Ms Crawford, who is engaged to Michael's stepfather Gary Smith, 30, is now launching legal action against Social Services and Durham County Council.
Let’s hope she wins…
A Durham County Council spokesperson said: 'For reasons of confidentiality, it is not appropriate for us to comment on individual cases.

'However, we would never consider removing a child from a family in the context of a suspected injury without first taking expert medical advice.'
Or any old medical advice you happen to get, really….

The Biters Bit….

Police have installed a CCTV camera in their own canteen to catch officers who don't wash up.

After numerous complaints from tidy officers, police chiefs finally decided to address the 'abuse' and have arranged for a CCTV camera to be installed above the kitchen sink.
It’d take a heart of stone not to laugh….
Police officers were told about the plan for a camera this week by new police commander Graham Bartlett.

Police chiefs said the CCTV camera was a 'deterrent' to stop officers leaving dirty plates, cups and takeaway wrappers to litter the station kitchen.
And why not? After all, it works so well at deterri…

Oh. Wait.
He said: 'Eight hundred divisional police officers and staff have access to a new kitchen and rest room facility at Brighton police station.

'Unfortunately a small minority of people have been misusing the facilities which were provided by public money.

'I have therefore had to reluctantly take the decision that, in order to protect these facilities, we will use an overt camera to dissuade people from spoiling the facility for others.'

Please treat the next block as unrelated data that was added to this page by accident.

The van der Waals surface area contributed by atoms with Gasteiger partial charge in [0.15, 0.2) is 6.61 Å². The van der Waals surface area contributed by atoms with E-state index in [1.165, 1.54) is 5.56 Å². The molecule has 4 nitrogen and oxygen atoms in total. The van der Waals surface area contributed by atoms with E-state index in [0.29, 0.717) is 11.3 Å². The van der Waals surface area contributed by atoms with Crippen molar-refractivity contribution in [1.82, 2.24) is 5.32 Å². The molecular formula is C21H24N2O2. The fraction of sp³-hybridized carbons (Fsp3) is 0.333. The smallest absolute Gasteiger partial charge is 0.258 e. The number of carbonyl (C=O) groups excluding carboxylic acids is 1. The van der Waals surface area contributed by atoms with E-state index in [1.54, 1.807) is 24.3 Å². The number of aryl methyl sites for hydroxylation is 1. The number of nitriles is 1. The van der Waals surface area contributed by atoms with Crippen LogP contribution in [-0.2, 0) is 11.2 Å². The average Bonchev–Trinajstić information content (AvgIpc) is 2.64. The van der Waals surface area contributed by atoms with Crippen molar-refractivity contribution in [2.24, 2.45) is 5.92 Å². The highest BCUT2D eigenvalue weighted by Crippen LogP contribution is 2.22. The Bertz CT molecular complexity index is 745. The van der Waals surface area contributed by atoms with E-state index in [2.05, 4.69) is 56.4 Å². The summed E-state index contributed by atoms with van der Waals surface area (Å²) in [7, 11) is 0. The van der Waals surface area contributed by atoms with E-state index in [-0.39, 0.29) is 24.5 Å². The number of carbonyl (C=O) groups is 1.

Yup, you read that right – to stop them ‘abusing facilities’ that were purchased with public money, they will be…spending even more public money!
Chief Superintendent Bartlett said damage to the kitchen would waste money meant for policing.

He said: 'I'd much rather be spending our police budget on neighbourhood policing than on any repairs which may arise in the future.

'No additional money was spent on the camera as it was already owned by Sussex Police.'
What ‘damage to the kitchen’, Bartlett? We’re just talking litter here…

And if you had a CCTV camera lying about going spare, why wasn’t it in use, or passed to another force to use?
David Lepper, MP for Brighton Pavilion, said: 'It seems a bit over the top to me. CCTV plays a valuable role in deterring and catching criminals. I'm not sure they need to go as far as CCTV cameras.

'I would think the public conscience of each police officer should be enough.

'Surely they could draw up a rota?'
I think that sort of organisational skill is a bit above Bartlett’s pay grade…
One policeman, who did not want to be named, said: 'This is taking things too far. We use CCTV to catch criminals, not officers who take a quick break from a punishing job.’
No-one’s stopping you from having a break. Just throw your rubbish in the bin, please, and wash your empty dishes.

Is that so hard…?

Friday 20 February 2009

Holding The Court In Contempt…

A Harry Potter actor who was fatally stabbed did not smash a bottle over the head of his alleged killer, the Old Bailey has been told.

Tarik Ozresberoglu said Rob Knox, 18, was "unarmed" and confronted accused killer Karl Bishop "like a man".
Looks like the killer is planning one of those Harperson-mandated ‘killer in fear’ defences
Giving evidence Mr Ozresberoglu said he had tried to hold his friend back when the row began.

Responding to a suggestion from Ian Bourne, QC, that the actor had smashed a bottle over Mr Bishop's head, he said: "He went over there like a man, with nothing in his hand, not with knives.

"He (Mr Bishop) did everything. Everyone that got stabbed, he did it," Mr Ozresberoglu said.
Mr Ozresberoglu must be the kind of witness prosecutors love. Defence, not so much…
Then turning to Mr Bourne he said: "I don't know how you can defend him, a criminal.

"I'd rather be a dustman, a man's job, than do what you do."